Damson Plum Cordial

  
Plums are good but damson plums are exceptional.  My kitchen cupboards are a richer place for having found some damson trees last week. I couldn’t even reach them all, so I had to leave loads on the trees and mourn what could have been!

I’ve already done jam, jelly, cake, pie, gin, so what next? Well I’ve not tried this cordial recipe before so I thought it was worth a try. Delicious by itself but great as mixer too.

The recipe I first used was from a fab book called Booze for Free, but I have changed the quantities slightly to make the syrup lighter.

Ingredients

  • 1kg Damsons
  • 1.1kg Sugar
  • 1.25 litres water

It an easy recipe… simmer the damsons and water for up to 60 mins until their skins are peeling off. Strain through a muslin cloth. Add the sugar to the remaining liquid that’s strained off, simmer this for 3-4 minutes, skimming off any scum that sits on the surface.


Let it cool then pour into sterilised bottles. How easy was that? It  would make a nice gift if given with a bottle of gin this Christmas.

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Wild Flower Syrup 

 

Summer lags behind this year and I’ve been waiting to start picking, so I can get making. Last year it was me that lagged behind, so this year I didn’t want to waste any opportunities. I managed some foraging on a sunny day, a rarity at present and decided to make syrup, trying to get that one hot sunny day bottled!

Syrups are versatile, perfect at catching the essence of something, preserving that moment for a later date. Pour your syrupy creation on pancakes, use as a cordial, cocktail mixer (I’m thinking with Prosecco, yum), over ice cream… and so on.  Cheap to make and the ingredients are on your doorstep, just get out there and capture summer in a bottle.

There are many scented flowers out there to create a syrup with.  Classically you could stick to a single flower like elderflower or rose or you could collect others and make a wildflower syrup.  You can use dandelion, hawthorn, wild roses.  You can look in your own garden, use roses that have not been treated with fertiliser or pesticides, or use herbs you find there.  Experimentation with flavours would be a good idea.  Rose & thyme?  Elderflower & basil?  Who knows, I’m just throwing them out there?
So I found elderflower, hawthorn and some rose from the garden, the recipe I have used is adapted from River Cottage Hedgerow, it’s a great book and worth a look.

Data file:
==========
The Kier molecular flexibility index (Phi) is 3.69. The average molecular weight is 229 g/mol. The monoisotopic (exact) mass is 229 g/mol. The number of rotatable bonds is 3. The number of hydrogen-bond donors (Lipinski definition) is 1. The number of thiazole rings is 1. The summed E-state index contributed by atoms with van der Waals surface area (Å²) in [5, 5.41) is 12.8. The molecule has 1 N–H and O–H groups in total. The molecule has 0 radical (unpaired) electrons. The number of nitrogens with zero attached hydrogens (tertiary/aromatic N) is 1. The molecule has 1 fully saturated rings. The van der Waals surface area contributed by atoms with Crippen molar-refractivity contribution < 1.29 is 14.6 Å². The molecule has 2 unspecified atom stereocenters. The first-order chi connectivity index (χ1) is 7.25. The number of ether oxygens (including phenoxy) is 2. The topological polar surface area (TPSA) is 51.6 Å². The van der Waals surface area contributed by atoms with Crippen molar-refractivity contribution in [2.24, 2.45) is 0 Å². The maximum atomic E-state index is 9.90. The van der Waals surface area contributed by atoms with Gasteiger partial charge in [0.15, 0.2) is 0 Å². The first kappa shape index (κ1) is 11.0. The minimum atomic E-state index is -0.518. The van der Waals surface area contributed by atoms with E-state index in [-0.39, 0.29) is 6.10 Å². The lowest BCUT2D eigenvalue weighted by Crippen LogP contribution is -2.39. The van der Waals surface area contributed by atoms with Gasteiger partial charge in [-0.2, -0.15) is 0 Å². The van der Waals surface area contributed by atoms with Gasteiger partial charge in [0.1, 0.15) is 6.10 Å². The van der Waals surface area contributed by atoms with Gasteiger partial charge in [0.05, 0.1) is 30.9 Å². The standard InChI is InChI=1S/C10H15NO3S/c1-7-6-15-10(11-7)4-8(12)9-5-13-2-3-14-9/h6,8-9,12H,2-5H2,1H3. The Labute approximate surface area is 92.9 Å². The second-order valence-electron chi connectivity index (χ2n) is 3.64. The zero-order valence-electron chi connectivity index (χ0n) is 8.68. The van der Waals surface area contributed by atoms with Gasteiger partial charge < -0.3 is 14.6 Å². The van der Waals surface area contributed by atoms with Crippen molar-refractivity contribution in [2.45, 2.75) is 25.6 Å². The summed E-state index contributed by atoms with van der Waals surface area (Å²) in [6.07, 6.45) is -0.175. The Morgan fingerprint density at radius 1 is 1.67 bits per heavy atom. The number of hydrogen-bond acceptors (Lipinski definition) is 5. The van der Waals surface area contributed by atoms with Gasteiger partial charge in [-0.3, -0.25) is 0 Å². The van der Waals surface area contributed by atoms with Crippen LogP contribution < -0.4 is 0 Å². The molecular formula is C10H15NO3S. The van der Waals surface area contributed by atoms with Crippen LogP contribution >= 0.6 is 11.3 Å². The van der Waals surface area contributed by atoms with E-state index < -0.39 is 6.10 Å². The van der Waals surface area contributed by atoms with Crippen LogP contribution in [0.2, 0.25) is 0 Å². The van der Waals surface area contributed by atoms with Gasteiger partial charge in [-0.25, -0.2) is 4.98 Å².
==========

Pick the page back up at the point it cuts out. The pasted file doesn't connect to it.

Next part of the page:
Ingredients

  • Lots of freshly picked blossoms (1 litre ish)
  • Up to 1kg sugar
  • Up to 500ml water

As the amount of flowers collected is unknown, it’s just important to make a note of your weight of sugar at the start, subtract the sugar you have left after ‘layering’, then you know how much you have used, you need to know this quantity later.

Take your blossoms and layer them approximately 2cm at the bottom at the bottom of your jar or jug.  Next add a 1cm layer of sugar and repeat till your reach the top.  If any of your blossoms are bulky, press them down to pack them in a bit.  But the layering does not have to be a work of art, as you can see, mine clearly isn’t and some layers have merged.

  
Cover your jug/jar and leave it alone for 24 hours. 

Empty your mixture into a saucepan and add to it 50mls water for for every 100g sugar you used (the quantity you worked out earlier).  

  
Heat the mixture gently, stir until all the sugar is dissolved.  Strain through a muslin or cheese cloth (even a clean tea towel would do) into a clean jug.

Pour the syrup into a sterilised bottle (see the  Elderflower Cordial recipe on how to sterilise bottles).  If you don’t use the syrup right away, store in the fridge, once you do open it.

Rosehip Syrup

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Once a staple during the Second World War as a drink to stay healthy. That’s because of the vast amounts of vitamins A & C, it’s now becoming a popular again, not just for its health benefits but for it’s lovely flavour

Rosehips are so easy to find and collect and the syrup tastes delicious, no spoonful of sugar required with this medicine! I love saving it for winter and drinking it hot instead of tea, very soothing if you feel under the weather. It does taste lovely on pancakes and drizzled on cakes too.

It’s not difficult to make but you do need a food processor for this recipe. Make sure stalks are removed and rinse the fruit off.